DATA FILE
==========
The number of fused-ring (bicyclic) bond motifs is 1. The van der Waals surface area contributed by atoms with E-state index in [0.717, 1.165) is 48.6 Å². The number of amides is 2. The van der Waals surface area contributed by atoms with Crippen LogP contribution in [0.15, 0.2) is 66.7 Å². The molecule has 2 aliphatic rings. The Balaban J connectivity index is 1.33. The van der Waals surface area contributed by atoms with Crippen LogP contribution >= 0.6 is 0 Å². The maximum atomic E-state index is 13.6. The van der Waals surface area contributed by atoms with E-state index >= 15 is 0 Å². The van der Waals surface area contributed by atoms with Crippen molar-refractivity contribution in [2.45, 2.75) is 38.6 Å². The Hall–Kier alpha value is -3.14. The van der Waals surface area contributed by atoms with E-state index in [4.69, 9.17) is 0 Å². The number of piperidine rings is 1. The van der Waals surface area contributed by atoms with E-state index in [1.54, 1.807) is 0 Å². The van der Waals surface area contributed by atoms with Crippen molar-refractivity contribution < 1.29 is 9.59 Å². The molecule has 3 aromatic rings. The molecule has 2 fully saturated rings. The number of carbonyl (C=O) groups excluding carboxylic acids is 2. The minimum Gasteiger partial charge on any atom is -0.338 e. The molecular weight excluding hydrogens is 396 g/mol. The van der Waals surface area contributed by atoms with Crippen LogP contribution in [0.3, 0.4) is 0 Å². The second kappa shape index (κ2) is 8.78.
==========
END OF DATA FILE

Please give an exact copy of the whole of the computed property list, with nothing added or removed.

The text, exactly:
The number of fused-ring (bicyclic) bond motifs is 1. The van der Waals surface area contributed by atoms with E-state index in [0.717, 1.165) is 48.6 Å². The number of amides is 2. The van der Waals surface area contributed by atoms with Crippen LogP contribution in [0.15, 0.2) is 66.7 Å². The molecule has 2 aliphatic rings. The Balaban J connectivity index is 1.33. The van der Waals surface area contributed by atoms with Crippen LogP contribution >= 0.6 is 0 Å². The maximum atomic E-state index is 13.6. The van der Waals surface area contributed by atoms with E-state index >= 15 is 0 Å². The van der Waals surface area contributed by atoms with Crippen molar-refractivity contribution in [2.45, 2.75) is 38.6 Å². The Hall–Kier alpha value is -3.14. The van der Waals surface area contributed by atoms with E-state index in [4.69, 9.17) is 0 Å². The number of piperidine rings is 1. The van der Waals surface area contributed by atoms with E-state index in [1.54, 1.807) is 0 Å². The van der Waals surface area contributed by atoms with Crippen molar-refractivity contribution < 1.29 is 9.59 Å². The molecule has 3 aromatic rings. The molecule has 2 fully saturated rings. The number of carbonyl (C=O) groups excluding carboxylic acids is 2. The minimum Gasteiger partial charge on any atom is -0.338 e. The molecular weight excluding hydrogens is 396 g/mol. The van der Waals surface area contributed by atoms with Crippen LogP contribution in [0.3, 0.4) is 0 Å². The second kappa shape index (κ2) is 8.78.